Brazoria National Wildlife Refuge

The still nearly full Harvest Moon was high in the western sky on Friday morning when I hauled myself out of my comfy bed and began to make preparations for a day of birding. We were going to Brazoria National Wildlife Refuge on a day trip and we wanted to get there while the birds were still active in the morning before they settled down for their mid-day siesta. Since the refuge is some two hours away from our home, it required an early start.

When we arrived at the refuge two hours later, the moon was still a pale presence above the western horizon, but the sun was up and would soon extinguish its light.

Among the first things that I noticed at the refuge were the wildflowers. They were everywhere, producing riotous points of color among the browns and greens of the wetland grasses.

Purple seemed to be the predominant color.

But there was a lot of yellow among the purple, including these tiny flowers that look like some kind of coreopsis.

This was obviously a legume of some kind.

Wild sunflowers were plentiful. The birds will devour the dried seeds.

This pretty gray-foliaged plant was plentiful, also.

As were these daisy-like flowers.

I quite liked the look of the wild grasses, especially the ones that grew in the boggy areas.

But, of course, we were there for the birds, and there were plenty of those.

This mixed flock, like many of the birds we saw this day, were too far removed from us to get a really good picture. But here we have Great and Snowy Egrets, White Ibises, Northern Shoveler Ducks, Black-necked Stilts, Boat-tailed Grackles, Willets, and probably others that I can't identify.

The most numerous of the birds that we saw this day were the Black-necked Stilts. This is a small portion of a large flock of a hundred or more birds and there were several flocks like this.

Five Black-necked Stilts in flight.

We found this one stilt along the road all by itself. It was lame. I think you can see that the leg that it is holding up is swollen.

Forsters' Terns were much in evidence as well. This was one of a flock of about ten that were diving on a small pond.

My most exciting bird of the day was this nondescript little creature that we flushed from the side of the road. I wish I had been able to get a better picture of it, but it is very cryptically colored and blends in too well with its surroundings. It is a Clapper Rail, and it was a life bird for me.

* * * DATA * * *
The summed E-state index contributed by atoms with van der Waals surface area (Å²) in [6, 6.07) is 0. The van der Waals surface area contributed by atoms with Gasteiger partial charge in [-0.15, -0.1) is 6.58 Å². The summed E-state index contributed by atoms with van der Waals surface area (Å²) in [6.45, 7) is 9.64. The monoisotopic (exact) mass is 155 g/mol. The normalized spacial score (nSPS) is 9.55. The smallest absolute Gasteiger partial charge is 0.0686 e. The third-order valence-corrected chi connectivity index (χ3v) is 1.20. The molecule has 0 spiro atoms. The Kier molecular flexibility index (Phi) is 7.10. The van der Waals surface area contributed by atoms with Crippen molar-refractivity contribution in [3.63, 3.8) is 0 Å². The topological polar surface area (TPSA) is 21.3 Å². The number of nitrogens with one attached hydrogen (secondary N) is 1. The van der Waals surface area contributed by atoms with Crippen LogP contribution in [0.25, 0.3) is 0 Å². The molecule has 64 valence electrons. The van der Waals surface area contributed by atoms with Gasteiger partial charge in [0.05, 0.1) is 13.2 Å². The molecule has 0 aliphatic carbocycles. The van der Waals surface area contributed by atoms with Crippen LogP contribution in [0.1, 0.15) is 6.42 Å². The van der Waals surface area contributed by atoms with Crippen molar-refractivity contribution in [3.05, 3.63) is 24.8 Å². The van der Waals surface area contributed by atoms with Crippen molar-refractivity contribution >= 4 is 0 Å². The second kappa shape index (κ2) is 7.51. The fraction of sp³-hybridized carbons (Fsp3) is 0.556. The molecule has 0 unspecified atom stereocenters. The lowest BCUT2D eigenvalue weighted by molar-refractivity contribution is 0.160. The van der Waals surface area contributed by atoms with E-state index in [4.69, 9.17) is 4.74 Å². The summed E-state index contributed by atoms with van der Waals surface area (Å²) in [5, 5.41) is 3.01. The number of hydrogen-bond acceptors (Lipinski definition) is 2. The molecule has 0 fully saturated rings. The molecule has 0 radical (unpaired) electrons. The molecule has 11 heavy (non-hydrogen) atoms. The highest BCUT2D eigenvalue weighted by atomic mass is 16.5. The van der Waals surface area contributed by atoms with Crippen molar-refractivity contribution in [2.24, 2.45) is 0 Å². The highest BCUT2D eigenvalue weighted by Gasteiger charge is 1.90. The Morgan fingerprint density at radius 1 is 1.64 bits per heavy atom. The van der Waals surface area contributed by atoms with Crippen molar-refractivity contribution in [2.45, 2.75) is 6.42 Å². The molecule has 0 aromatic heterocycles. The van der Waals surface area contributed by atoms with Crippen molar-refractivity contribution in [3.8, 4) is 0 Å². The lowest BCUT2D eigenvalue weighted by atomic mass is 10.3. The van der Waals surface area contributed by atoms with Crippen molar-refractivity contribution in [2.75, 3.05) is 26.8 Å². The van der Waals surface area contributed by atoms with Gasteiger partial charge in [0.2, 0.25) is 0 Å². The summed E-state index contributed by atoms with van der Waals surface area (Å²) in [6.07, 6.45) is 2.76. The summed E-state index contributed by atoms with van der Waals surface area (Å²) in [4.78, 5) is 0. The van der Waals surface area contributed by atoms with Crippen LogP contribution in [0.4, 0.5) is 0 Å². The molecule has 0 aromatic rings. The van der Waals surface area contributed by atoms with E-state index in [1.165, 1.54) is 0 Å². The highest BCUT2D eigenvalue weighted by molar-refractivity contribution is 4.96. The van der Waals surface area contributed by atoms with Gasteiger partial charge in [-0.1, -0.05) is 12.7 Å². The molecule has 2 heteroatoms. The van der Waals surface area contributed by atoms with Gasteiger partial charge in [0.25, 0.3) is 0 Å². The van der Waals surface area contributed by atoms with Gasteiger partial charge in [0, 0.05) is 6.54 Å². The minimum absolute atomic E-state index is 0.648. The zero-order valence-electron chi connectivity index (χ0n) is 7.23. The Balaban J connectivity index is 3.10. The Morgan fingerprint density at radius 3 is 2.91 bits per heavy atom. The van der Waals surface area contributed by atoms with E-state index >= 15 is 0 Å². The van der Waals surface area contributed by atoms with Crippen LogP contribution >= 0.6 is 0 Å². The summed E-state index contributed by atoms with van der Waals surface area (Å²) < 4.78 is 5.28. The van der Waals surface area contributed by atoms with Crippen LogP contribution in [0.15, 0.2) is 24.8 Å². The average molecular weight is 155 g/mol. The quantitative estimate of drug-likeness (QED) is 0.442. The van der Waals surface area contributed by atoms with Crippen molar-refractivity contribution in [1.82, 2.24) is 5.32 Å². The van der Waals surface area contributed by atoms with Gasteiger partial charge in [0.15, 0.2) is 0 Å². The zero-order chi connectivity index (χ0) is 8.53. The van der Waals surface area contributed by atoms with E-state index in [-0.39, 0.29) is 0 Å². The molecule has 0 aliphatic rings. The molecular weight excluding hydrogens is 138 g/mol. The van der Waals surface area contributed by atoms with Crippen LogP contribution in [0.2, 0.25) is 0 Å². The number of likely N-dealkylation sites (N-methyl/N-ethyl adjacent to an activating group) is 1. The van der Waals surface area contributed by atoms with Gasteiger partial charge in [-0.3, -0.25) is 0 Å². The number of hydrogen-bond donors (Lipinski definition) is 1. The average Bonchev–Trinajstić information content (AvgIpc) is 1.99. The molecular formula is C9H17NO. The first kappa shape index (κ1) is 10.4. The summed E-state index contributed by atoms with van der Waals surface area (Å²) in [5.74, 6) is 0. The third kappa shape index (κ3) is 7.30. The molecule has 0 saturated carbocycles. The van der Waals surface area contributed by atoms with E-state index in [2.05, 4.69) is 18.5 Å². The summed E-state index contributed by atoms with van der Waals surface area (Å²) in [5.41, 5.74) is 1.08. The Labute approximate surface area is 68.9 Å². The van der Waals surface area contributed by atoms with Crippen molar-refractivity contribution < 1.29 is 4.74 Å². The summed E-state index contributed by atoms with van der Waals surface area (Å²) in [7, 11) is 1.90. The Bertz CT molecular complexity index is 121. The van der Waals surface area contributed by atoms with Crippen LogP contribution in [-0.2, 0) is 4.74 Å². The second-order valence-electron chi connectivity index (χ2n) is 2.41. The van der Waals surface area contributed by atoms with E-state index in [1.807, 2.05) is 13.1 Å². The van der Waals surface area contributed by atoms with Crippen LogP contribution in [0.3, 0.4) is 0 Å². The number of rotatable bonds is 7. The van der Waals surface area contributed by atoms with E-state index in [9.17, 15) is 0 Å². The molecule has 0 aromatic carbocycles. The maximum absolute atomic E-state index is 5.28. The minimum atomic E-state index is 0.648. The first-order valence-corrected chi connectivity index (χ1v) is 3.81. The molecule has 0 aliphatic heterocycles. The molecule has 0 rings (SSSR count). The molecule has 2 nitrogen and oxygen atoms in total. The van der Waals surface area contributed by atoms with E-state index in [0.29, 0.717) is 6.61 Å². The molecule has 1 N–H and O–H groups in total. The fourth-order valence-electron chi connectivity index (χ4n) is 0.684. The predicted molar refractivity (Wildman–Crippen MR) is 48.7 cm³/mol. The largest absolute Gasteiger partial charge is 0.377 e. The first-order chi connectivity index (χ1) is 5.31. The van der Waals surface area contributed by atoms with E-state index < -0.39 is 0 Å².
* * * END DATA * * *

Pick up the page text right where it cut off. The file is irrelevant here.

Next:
Notice its long legs, long, thin bill, and short stubby tail, all characteristics of the rail.

As it turned its back on us, we got a better look at that stubby tail.

Another exciting bird was this beautiful, but uncooperative White-tailed Kite. It was far away and, of course, just as I snapped the picture it turned its head. As I think you can tell even from this poor photo, the bird has a white chest and abdomen and black shoulders on its gray wings. When the bird is in flight the tips of its wings show black and the tail is white, thus the name. It makes a striking sight in flight, which it was about one second after I snapped its picture.

We saw a lot of White Ibises and this is one of them although it doesn't look very white yet. It is a juvenile. In a few months, it will have the pure white feathers of an adult.

There were also lots of these beautiful Tricolored Herons about.

We didn't see too many songbirds around but this is one that we did see, the Loggerhead Shrike. It was sitting atop this old windmill which was the tallest perch in the area. From there, he could easily spy on insects on the ground.

I had just seen four Eastern Kingbirds perched in a nearby tree and when I saw this bird from a distance, I got excited thinking that it might be a Western Kingbird.

But as I got closer, I could see that there was no yellowish wash on the belly. In fact, it had a bit of salmon on the sides and so I recognized it for what it was.

Then the bird flew and removed all doubt. It was a juvenile Scissor-tailed Flycatcher. It didn't have the long flowing tail of the adult yet. Instead of scissors, its tail was more like pruning shears, but give him time and he will grow that long tail that is the pride of his species. There were two of these juveniles present, but I didn't see any adults. They were probably around somewhere though, because the birds usually migrate in family groups.

As I was leaving the entry to the refuge, I found two more songbirds - a Tufted Titmouse and, oddly enough, a Ruby-throated Hummingbird. Staff had planted lots of red salvia around the Information Center and I'm sure that's what caught the eye of the hummer.

Brazoria National Wildlife Refuge is one of the many natural treasures that exist in our area. If you haven't discovered it yet, now would be a good time to do that. The large numbers of ducks and geese that will be there in winter haven't arrived yet, but there is plenty to see, both animal and plant. And, yes, we even saw one alligator, about a six-footer, I would guess. After that, my day was complete.


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